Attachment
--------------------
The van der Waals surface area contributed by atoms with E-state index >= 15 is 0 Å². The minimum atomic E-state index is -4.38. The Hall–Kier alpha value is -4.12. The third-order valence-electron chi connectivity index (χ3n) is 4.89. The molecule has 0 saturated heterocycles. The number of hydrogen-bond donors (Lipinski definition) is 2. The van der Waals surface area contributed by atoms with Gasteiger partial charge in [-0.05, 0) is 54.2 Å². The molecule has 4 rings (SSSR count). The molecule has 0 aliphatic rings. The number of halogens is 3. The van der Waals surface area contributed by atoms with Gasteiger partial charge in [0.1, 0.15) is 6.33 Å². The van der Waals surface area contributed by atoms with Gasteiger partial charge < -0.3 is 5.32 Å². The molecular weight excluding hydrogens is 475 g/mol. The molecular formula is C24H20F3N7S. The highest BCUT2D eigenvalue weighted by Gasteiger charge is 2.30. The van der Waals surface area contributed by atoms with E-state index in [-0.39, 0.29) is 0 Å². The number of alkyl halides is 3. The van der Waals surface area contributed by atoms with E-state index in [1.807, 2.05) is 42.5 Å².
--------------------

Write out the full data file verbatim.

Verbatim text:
The van der Waals surface area contributed by atoms with E-state index >= 15 is 0 Å². The minimum atomic E-state index is -4.38. The Hall–Kier alpha value is -4.12. The third-order valence-electron chi connectivity index (χ3n) is 4.89. The molecule has 0 saturated heterocycles. The number of hydrogen-bond donors (Lipinski definition) is 2. The van der Waals surface area contributed by atoms with Gasteiger partial charge in [-0.05, 0) is 54.2 Å². The molecule has 4 rings (SSSR count). The molecule has 0 aliphatic rings. The number of halogens is 3. The van der Waals surface area contributed by atoms with Gasteiger partial charge in [0.1, 0.15) is 6.33 Å². The van der Waals surface area contributed by atoms with Gasteiger partial charge < -0.3 is 5.32 Å². The molecular weight excluding hydrogens is 475 g/mol. The molecular formula is C24H20F3N7S. The highest BCUT2D eigenvalue weighted by Gasteiger charge is 2.30. The van der Waals surface area contributed by atoms with E-state index in [-0.39, 0.29) is 0 Å². The number of alkyl halides is 3. The van der Waals surface area contributed by atoms with E-state index in [1.807, 2.05) is 42.5 Å².